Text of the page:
6am alarm!!! Bleary eyed and groggy after an uneasy night of anticipation I got up and looked out the window of my hotel room, I wished I hadn’t!! It was raining!! Fortune favours the brave they say….. I wasn’t sure bravery was needed today… just waterproofs I thought as I trudged to the shower, that and the fact this was probably the warmest I would be today!! An hour later I was scrubbed, suitably attired (shorts and t-shirt, despite the cold wet conditions it’s the staple requirement for competition and something of an expectation amongst the crew) departed from the Naval Base and at the entry to the Mountbatten Breakwater ready to make a start. We had to let the other teams on first. We had drawn the end furthest from the Lighthouse. This had its advantages, but also meant we were first to fire that night if the usual prevailing wind kept to its norm, still, that was a long way away. In front of us was just a long strip of concrete covered in the debris from the previous night’s impressive displays. As I watched the other two teams manoeuvre their vehicles into position I couldn’t help but wonder if the rain was settled for the day. So much planning, and preparation to this point, was our luck so bad that we would have to contend with rain all day now?? I hoped not as my turn came to steer the van onto the breakwater. That constant companion of the past few weeks came back to us…time. The clock was ticking once again… only this time when it ran out it meant only one thing… firing time!!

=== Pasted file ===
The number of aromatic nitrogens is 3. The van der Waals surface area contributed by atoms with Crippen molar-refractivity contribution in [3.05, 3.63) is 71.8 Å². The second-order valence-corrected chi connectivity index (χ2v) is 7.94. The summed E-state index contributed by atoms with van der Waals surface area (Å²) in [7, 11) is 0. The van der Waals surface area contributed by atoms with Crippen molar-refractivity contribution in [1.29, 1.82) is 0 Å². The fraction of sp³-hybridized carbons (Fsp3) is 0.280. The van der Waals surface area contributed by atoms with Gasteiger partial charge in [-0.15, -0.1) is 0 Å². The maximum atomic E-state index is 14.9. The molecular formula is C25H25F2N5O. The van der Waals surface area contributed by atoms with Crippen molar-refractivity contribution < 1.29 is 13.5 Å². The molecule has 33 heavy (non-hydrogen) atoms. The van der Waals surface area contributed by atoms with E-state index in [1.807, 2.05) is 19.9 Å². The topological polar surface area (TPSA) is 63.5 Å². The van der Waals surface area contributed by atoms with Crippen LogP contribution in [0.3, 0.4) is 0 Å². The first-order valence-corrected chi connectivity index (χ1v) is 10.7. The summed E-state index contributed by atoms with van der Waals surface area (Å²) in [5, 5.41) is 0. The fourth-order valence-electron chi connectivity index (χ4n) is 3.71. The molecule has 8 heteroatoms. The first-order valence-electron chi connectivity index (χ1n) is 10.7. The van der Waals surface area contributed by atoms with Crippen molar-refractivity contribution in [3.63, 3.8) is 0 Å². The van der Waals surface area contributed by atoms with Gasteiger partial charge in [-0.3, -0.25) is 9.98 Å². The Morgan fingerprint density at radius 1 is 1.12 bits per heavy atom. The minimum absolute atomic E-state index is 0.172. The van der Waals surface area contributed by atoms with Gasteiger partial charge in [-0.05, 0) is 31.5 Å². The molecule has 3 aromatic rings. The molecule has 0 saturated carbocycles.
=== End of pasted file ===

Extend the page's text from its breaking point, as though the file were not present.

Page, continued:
We broke into teams, our first priority had to be getting the shell racks into position. We had three sites for our shells, many more for our ground based barrages and single shots, and a very confined space into which we had to fit everything. It was the same for all the teams, but we had gone all out this year, and our shell allocation within the display was bigger this year than in previous years. All the teams had a bigger NEQ allowance this year than before. NEQ – put simply, the actual amount of gunpowder contained in their fireworks that they could use. A whole 10% bigger than previous years in fact, but we, or rather, I should say our lead designer and Director, Andy Hubble, had spent many hours on the concept and had designed our show to allocate more shells, and so we used more space than we had before. It dawned on all of us that this was going to be a tight squeeze, but there was no going back now. Our other primary lead on the team, Andy’s fellow Director and Display Manager Sean Durcan, had devised a plan, and as a team we were working to it. We rallied together and got all the equipment out in an orderly and disciplined manner. We went right up to the limits of our allocated space but held our boundaries, and as we stood back to admire our first achievement of the day, we took delight not only in the fact that the first half of the heavy lifting for the day was done, but that in it actually seemed that the rain was starting to clear!! This in contrast to an earlier statement from one of our crew, another Andy, who had been a student in Plymouth in years before who stated, ‘If you can see the island the weather is clearing’… only to be replied to in unison with ‘what island??’